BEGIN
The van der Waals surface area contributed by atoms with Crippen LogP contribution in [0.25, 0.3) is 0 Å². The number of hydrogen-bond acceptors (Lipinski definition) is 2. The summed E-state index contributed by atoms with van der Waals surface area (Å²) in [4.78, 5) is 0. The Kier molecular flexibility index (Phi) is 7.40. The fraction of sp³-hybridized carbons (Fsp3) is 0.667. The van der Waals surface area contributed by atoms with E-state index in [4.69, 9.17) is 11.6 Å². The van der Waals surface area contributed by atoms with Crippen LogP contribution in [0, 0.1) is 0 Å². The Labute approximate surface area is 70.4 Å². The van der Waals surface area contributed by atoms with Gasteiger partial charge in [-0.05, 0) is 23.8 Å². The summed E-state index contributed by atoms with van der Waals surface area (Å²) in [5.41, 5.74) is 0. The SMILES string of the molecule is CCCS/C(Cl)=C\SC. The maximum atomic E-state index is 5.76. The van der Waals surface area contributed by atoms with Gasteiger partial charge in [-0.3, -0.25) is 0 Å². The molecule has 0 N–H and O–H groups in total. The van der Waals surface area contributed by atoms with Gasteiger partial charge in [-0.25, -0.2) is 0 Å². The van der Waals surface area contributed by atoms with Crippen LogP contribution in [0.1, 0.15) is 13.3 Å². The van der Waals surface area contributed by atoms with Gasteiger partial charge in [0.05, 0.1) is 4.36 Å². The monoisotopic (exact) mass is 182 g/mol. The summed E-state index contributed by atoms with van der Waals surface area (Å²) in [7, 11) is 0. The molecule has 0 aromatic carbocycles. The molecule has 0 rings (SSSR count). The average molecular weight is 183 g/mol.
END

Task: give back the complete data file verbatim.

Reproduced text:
The van der Waals surface area contributed by atoms with Crippen LogP contribution in [0.25, 0.3) is 0 Å². The number of hydrogen-bond acceptors (Lipinski definition) is 2. The summed E-state index contributed by atoms with van der Waals surface area (Å²) in [4.78, 5) is 0. The Kier molecular flexibility index (Phi) is 7.40. The fraction of sp³-hybridized carbons (Fsp3) is 0.667. The van der Waals surface area contributed by atoms with E-state index in [4.69, 9.17) is 11.6 Å². The van der Waals surface area contributed by atoms with Crippen LogP contribution in [0, 0.1) is 0 Å². The Labute approximate surface area is 70.4 Å². The van der Waals surface area contributed by atoms with Gasteiger partial charge in [-0.05, 0) is 23.8 Å². The summed E-state index contributed by atoms with van der Waals surface area (Å²) in [5.41, 5.74) is 0. The SMILES string of the molecule is CCCS/C(Cl)=C\SC. The maximum atomic E-state index is 5.76. The van der Waals surface area contributed by atoms with Gasteiger partial charge in [-0.3, -0.25) is 0 Å². The molecule has 0 N–H and O–H groups in total. The van der Waals surface area contributed by atoms with Gasteiger partial charge in [-0.25, -0.2) is 0 Å². The van der Waals surface area contributed by atoms with Crippen LogP contribution in [0.1, 0.15) is 13.3 Å². The van der Waals surface area contributed by atoms with Gasteiger partial charge in [0.05, 0.1) is 4.36 Å². The monoisotopic (exact) mass is 182 g/mol. The summed E-state index contributed by atoms with van der Waals surface area (Å²) in [7, 11) is 0. The molecule has 0 aromatic carbocycles. The molecule has 0 rings (SSSR count). The average molecular weight is 183 g/mol.